Tuesday, May 22, 2012

Twentieth Century Reality Show: African Art at Indianapolis

What amazed me the most in my heady tour of the newly redesigned African galleries at the Indianapolis Museum of Art—and there is so much competition in the astonishment department!—is that so much of the collection dates from the twentieth century. 

"But wait!" I think. Artifacts from far away; things that look so strange (read: "primitive") must be old. They are centuries, eons away from our world view. Aren't we used to visiting museums to find the past preserved?
View of The Eiteljorg Suite of African and Oceanic Art. Courtesy of the Indianapolis Museum of Art
The core of the outstanding Indianapolis collection was the 1989 gift of Indiana businessman Harrison Eiteljorg (1903-1997). He and his wife donated over 1,200 works to the IMA. The museum has built further on the Eiteljorg collection with acquisitions and gifts that make it now one of the nation's premier sites for African art, with outstanding pieces representing all areas of the continent. It's also large enough that it's able to be presented thematically, emphasizing such topics as body adornment, relationships to ancestors, power, and royal arts.
I explored with the simplest questions in mind: "What is this thing? What's it for?"  For I find it staggering that nearly all the intricate, highly decorated, beautifully crafted things in the collection are three-dimensional pieces of functional art.  Almost nothing in the gallery, however imaginative or formally ingenious, fails to serve a purpose. However astonished I found myself, however gratified my imagination, everything was still firmly planted in modern or contemporary reality. This headpiece in the form of a crocodile was used by Niger River Delta men's associations in their practices because predatory animals are considered guardian spirits.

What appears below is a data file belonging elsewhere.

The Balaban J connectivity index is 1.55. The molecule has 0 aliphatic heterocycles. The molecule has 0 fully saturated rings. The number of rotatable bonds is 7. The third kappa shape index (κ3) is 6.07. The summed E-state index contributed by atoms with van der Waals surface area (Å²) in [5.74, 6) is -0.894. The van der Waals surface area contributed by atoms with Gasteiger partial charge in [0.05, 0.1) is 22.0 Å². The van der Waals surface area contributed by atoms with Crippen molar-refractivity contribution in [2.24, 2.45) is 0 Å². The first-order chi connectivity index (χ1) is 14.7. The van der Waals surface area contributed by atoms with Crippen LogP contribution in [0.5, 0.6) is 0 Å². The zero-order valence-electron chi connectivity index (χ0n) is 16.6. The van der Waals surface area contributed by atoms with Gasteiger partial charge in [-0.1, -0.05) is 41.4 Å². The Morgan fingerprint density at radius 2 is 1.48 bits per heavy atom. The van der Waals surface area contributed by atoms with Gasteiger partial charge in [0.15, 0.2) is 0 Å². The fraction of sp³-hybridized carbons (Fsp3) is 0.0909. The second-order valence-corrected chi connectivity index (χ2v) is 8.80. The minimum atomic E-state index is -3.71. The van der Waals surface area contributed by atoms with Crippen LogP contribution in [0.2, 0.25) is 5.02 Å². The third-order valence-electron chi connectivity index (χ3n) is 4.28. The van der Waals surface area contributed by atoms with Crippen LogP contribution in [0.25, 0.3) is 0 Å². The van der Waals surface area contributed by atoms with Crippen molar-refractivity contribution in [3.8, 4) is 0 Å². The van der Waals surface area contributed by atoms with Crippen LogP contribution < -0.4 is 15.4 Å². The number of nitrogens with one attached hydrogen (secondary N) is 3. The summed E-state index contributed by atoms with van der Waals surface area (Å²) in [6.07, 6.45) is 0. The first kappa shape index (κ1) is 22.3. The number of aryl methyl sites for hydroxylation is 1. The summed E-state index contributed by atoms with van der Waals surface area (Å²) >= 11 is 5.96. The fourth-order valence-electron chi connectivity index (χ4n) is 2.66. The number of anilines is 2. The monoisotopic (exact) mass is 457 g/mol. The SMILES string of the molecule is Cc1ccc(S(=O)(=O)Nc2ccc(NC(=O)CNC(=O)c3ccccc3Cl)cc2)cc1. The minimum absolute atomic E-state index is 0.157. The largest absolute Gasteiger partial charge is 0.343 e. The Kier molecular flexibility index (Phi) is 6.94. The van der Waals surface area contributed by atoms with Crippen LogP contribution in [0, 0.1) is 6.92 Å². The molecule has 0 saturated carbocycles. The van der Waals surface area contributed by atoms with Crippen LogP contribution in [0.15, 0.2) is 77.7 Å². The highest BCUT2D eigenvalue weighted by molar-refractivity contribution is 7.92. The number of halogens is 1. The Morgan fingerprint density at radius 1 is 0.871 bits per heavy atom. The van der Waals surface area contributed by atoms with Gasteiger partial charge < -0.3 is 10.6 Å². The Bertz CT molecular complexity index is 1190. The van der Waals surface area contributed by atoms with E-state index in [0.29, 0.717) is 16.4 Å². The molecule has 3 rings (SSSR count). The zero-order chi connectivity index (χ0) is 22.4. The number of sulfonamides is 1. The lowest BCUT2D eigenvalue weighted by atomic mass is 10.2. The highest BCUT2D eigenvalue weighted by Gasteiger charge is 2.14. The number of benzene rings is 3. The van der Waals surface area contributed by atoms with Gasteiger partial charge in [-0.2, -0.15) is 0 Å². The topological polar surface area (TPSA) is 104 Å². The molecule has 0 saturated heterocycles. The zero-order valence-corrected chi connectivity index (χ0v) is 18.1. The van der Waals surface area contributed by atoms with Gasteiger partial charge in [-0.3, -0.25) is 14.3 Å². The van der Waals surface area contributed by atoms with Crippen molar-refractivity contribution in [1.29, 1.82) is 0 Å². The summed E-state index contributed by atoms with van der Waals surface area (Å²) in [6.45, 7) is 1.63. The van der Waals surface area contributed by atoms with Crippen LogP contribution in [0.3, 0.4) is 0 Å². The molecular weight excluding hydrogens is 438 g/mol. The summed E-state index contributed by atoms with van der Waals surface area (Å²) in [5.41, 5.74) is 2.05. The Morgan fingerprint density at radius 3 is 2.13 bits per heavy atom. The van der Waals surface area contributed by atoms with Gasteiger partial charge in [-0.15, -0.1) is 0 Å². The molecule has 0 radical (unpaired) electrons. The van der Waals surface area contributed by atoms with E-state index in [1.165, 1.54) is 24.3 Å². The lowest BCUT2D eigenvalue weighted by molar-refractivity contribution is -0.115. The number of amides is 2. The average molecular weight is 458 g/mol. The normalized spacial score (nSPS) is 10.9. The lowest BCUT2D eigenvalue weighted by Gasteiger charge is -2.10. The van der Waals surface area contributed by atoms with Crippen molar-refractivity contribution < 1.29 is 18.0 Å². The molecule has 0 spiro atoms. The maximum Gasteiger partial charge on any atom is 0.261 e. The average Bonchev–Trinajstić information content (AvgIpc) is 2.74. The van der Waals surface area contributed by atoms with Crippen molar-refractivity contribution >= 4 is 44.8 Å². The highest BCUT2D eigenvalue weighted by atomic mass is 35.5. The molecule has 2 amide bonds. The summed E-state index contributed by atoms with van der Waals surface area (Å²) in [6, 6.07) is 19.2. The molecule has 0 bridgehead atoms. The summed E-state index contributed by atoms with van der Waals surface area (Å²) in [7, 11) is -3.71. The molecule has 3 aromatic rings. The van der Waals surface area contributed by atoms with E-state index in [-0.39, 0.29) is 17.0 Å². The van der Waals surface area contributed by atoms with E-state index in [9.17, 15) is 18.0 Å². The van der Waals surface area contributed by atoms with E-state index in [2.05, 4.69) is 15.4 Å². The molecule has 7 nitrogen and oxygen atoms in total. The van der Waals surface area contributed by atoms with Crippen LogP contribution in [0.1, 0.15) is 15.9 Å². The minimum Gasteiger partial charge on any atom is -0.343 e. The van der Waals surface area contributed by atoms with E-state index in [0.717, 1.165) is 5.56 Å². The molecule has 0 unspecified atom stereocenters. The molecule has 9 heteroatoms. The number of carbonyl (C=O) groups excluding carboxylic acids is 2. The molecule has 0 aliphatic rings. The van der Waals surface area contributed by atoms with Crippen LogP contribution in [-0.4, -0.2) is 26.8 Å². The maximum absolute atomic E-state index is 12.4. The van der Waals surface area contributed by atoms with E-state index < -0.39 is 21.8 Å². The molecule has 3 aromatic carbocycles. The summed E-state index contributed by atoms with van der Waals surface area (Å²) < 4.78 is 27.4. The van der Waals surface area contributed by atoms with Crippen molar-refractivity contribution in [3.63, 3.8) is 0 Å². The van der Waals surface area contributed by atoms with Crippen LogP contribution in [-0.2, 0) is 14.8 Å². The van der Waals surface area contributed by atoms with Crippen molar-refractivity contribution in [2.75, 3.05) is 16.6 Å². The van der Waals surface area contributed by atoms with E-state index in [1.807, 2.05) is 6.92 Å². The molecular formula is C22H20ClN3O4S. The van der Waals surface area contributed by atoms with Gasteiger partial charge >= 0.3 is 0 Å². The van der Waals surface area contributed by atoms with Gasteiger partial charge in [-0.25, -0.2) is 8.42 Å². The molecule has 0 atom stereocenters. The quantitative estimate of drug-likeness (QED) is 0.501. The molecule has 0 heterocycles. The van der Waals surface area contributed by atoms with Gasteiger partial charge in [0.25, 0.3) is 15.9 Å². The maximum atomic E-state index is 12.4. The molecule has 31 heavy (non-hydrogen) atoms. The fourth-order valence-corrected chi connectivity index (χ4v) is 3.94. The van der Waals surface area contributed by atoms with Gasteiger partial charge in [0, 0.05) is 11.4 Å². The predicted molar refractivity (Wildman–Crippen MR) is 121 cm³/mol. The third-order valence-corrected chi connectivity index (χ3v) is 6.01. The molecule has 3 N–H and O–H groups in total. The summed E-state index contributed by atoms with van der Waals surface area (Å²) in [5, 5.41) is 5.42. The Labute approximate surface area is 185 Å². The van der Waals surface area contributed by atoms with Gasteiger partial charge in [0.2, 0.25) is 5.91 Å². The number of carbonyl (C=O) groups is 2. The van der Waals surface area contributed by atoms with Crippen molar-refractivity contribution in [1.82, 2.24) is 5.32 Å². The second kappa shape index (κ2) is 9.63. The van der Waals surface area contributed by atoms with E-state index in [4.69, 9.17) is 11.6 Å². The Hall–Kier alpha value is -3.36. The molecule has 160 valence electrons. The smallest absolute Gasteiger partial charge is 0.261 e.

I loved these two realistic, female forms with their empty, outstretched hands, the one standing, the other kneeling on a base with a fish, as if by a riverside awkwardly depicted by a carver. Too beautifully modeled to be beggars, perhaps they were religious suppliants, I wondered? Quite the opposite, the notes informed me: They are deities. For some people, it is quite natural that they look exactly like human women. The standing figure apparently would be kept in a shrine. Her image is thought to protect and heal those who make sacrifices to her. The kneeling water deity expects to have her hands filled with offerings.

In the 20th century African exhibit, the lines we in the West draw so sharply between human, animal, and spirit are broken at best. But I found myself thinking after a while that they weren't perhaps so strange to anyone who has read books to children who are learning about the forces of the world, in nature and in themselves. 

This extraordinary head crest made by the Efik people of Nigeria left me completely agape with its weirdness and beauty. The tough extravagance of the hide-wrapped horns that grow from this small head exquisitely inlaid with marquetry designs makes it hard to believe one's eyes. A label suggests that this represents a "spiraling hairstyle." My own reaction though, made me laugh remembering David Small's book that my children and I loved, Imogene's Antlers. It's the story of a girl who wakes up one morning to find that she's sprouted an antler rack of stunning size, and that it's real. She takes it in stride, leaving those around her to find ways to cope. In the Museum, we can elect to be either Imogene or her fainting mother, appalled by the very sight.